Skip to comments.Bernanke to Savers, Unemployed and Wall Street: Drop Dead.
Posted on 09/18/2012 6:16:25 AM PDT by SeekAndFind
In his essential 1982 book, The Economy In Mind, the late Warren Brookes relayed a story from 1979 in which a Keynesian economist from the United States was passing through customs at JFK Airport. When the customs officer processing his entry saw his profession, he commented, "I don't know whether I should let you back in, Professor, considering what you economists have done to this country."
The officers' words take on special meaning amid Fed Chairman Bernanke's latest attempt to revive the U.S. economy through monetary machinations. Blind to the horrors of his actions, this most self-unaware of economists is bringing major harm to the economy through his efforts to revive it. His actions are tautologically inimical to recovery because they work against the economic chances of the savers, workers, unemployed workers, and creative financiers whose enterprise would lead to it, if not for the Fed.
Savers are most important because without savings, there are no entrepreneurs. This can't be stressed enough. Amid downturns the last thing a wise central banker would ever do is distort the cost of credit to levels lower than what the market would otherwise bear. Bernanke's actions tell savers that they won't be compensated for restoring the capital base, and as a result they'll continue to hide.
Interest rates must be allowed to reach their natural level free of Fed distortion. If that means they rise, that's a positive signal; one telling savers that they'll be properly compensated for taking on more risk. Just as rent controls on apartments lead to scarcity of same, so do price controls on interest rates lead to credit scarcity no matter headline rates of interest.
If you love borrowers and borrowing, you must similarly love savers and saving. The Fed acts as though savers don't matter,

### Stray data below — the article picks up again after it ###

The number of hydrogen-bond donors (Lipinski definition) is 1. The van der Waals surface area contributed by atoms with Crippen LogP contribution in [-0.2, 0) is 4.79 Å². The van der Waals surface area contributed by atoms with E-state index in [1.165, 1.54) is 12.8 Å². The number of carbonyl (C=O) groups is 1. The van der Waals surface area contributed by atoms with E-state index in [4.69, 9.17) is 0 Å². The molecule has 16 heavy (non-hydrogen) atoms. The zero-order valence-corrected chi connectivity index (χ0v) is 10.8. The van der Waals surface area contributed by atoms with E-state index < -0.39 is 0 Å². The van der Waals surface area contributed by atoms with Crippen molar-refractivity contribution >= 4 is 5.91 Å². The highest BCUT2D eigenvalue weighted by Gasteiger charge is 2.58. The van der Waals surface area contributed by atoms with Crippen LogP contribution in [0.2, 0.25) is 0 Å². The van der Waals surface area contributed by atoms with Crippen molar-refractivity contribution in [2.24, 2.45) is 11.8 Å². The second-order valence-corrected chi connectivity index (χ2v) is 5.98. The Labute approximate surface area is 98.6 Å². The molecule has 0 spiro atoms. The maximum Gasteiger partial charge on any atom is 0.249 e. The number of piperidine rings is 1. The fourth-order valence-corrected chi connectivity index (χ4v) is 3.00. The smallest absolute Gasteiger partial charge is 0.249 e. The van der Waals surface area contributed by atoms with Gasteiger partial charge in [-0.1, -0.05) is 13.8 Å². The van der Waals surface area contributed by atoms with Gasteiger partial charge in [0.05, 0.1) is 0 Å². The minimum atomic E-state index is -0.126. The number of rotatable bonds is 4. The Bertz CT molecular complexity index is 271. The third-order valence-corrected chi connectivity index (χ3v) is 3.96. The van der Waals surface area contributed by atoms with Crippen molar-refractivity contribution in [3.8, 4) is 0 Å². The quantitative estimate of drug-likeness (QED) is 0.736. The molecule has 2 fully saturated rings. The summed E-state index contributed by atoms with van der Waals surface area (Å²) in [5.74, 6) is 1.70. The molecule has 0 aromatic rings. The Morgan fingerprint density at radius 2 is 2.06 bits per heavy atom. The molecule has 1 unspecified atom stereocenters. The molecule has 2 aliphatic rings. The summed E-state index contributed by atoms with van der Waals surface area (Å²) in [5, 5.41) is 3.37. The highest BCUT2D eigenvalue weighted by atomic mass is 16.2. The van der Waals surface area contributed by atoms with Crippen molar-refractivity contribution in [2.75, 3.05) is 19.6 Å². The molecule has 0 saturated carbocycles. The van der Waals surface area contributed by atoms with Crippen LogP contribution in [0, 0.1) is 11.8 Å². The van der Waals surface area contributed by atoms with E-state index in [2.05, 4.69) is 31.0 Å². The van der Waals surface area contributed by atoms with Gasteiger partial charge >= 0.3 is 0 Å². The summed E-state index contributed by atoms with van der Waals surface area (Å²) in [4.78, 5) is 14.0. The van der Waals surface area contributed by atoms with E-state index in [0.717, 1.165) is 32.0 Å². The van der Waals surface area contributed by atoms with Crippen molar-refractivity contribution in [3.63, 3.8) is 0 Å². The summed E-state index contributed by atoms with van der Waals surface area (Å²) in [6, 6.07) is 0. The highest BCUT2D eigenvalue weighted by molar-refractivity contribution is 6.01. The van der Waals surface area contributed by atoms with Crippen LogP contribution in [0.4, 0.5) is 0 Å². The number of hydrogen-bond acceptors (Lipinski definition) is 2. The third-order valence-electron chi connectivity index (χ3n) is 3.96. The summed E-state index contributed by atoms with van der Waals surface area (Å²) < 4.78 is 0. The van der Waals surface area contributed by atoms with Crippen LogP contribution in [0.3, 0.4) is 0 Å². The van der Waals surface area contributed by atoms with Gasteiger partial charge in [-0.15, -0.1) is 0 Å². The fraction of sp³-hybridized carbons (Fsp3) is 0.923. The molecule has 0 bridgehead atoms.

(Excerpt) Read more at realclearmarkets.com ...
The job the Benbernank is most interested in saving is his own.
As he increases the supply of dollars towards infinity, the value of each one goes towards zero, and the stock market goes up because the values of the companies traded there hasn’t changed, but the unit of currency they are measured against has.
The Won will then use the artificially-boosted stock market to claim “All is well” in the economy.
“Interest rates must be allowed to reach their natural level free of Fed distortion”.
I don’t think there are many people that don’t understand there is no place for savings that isn’t pretty dangerous right now.
...and under the mattress is a losing proposition by 3 or more percent.
...but, does anyone understand after many years of false interest rates what a jump to “normal” might do to payments on the national debt?
I think a lot of savings will go into real estate, precious metals, etc. I am doing some of that as well; visiting the coin store in about an hour to see what’s available. For me this has been a monthly visit for years. It’s not a bad idea to own your house, have some reliable real estate investments and accumulate gold and/or silver in some way.
I believe this is what Bernanke wants. He is trying to reinflate the bubble enough so that banks can dump the foreclosures and bad loans they have on their books.
Right now my aim is debt payoff. Savings interest rates are 0.01% to 1.25% maximum except for some savings bonds that are over 5% (and at inflation + 3% I expect to hold those for the full 30 years). Debt is 2.5% minimum. I hope to be completely out of debt by the end of the year. It might make sense to buy some investment real estate, but I am not willing to buy anything now because I might be moving soon and I don't want to deal with rentals a long way away.
You need enough of the currency to pay your property taxes and other bills. Other than that, Real Estate, PM and other tangible assets are the way to go.
I had not thought of the foreclosure payoff angle, you might be right. Rather than pay off debt though, woulldn’t a better strategy be to hold off on paying down debt then pay with inflated dollars?